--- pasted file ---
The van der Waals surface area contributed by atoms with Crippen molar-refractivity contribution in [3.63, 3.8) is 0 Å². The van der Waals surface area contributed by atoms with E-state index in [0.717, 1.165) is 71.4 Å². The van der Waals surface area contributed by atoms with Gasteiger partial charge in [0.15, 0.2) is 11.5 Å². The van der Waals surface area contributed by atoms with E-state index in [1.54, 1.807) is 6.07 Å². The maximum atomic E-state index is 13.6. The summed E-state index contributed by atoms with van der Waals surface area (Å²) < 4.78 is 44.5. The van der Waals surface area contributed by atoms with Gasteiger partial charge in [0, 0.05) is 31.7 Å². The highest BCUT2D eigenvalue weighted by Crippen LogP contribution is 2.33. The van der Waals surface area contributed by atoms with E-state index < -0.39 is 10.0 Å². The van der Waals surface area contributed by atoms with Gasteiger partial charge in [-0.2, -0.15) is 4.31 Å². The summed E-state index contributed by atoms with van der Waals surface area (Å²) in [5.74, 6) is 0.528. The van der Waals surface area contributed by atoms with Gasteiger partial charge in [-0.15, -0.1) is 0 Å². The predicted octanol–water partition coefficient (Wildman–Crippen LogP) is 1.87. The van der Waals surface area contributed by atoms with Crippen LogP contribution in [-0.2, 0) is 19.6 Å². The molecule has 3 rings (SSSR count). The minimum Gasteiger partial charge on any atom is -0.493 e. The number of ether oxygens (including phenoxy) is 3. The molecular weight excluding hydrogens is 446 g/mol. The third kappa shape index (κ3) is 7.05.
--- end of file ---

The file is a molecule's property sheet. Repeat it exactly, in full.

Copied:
The van der Waals surface area contributed by atoms with Crippen molar-refractivity contribution in [3.63, 3.8) is 0 Å². The van der Waals surface area contributed by atoms with E-state index in [0.717, 1.165) is 71.4 Å². The van der Waals surface area contributed by atoms with Gasteiger partial charge in [0.15, 0.2) is 11.5 Å². The van der Waals surface area contributed by atoms with E-state index in [1.54, 1.807) is 6.07 Å². The maximum atomic E-state index is 13.6. The summed E-state index contributed by atoms with van der Waals surface area (Å²) < 4.78 is 44.5. The van der Waals surface area contributed by atoms with Gasteiger partial charge in [0, 0.05) is 31.7 Å². The highest BCUT2D eigenvalue weighted by Crippen LogP contribution is 2.33. The van der Waals surface area contributed by atoms with E-state index < -0.39 is 10.0 Å². The van der Waals surface area contributed by atoms with Gasteiger partial charge in [-0.2, -0.15) is 4.31 Å². The summed E-state index contributed by atoms with van der Waals surface area (Å²) in [5.74, 6) is 0.528. The van der Waals surface area contributed by atoms with Gasteiger partial charge in [-0.15, -0.1) is 0 Å². The predicted octanol–water partition coefficient (Wildman–Crippen LogP) is 1.87. The van der Waals surface area contributed by atoms with Crippen LogP contribution in [-0.2, 0) is 19.6 Å². The molecule has 3 rings (SSSR count). The minimum Gasteiger partial charge on any atom is -0.493 e. The number of ether oxygens (including phenoxy) is 3. The molecular weight excluding hydrogens is 446 g/mol. The third kappa shape index (κ3) is 7.05.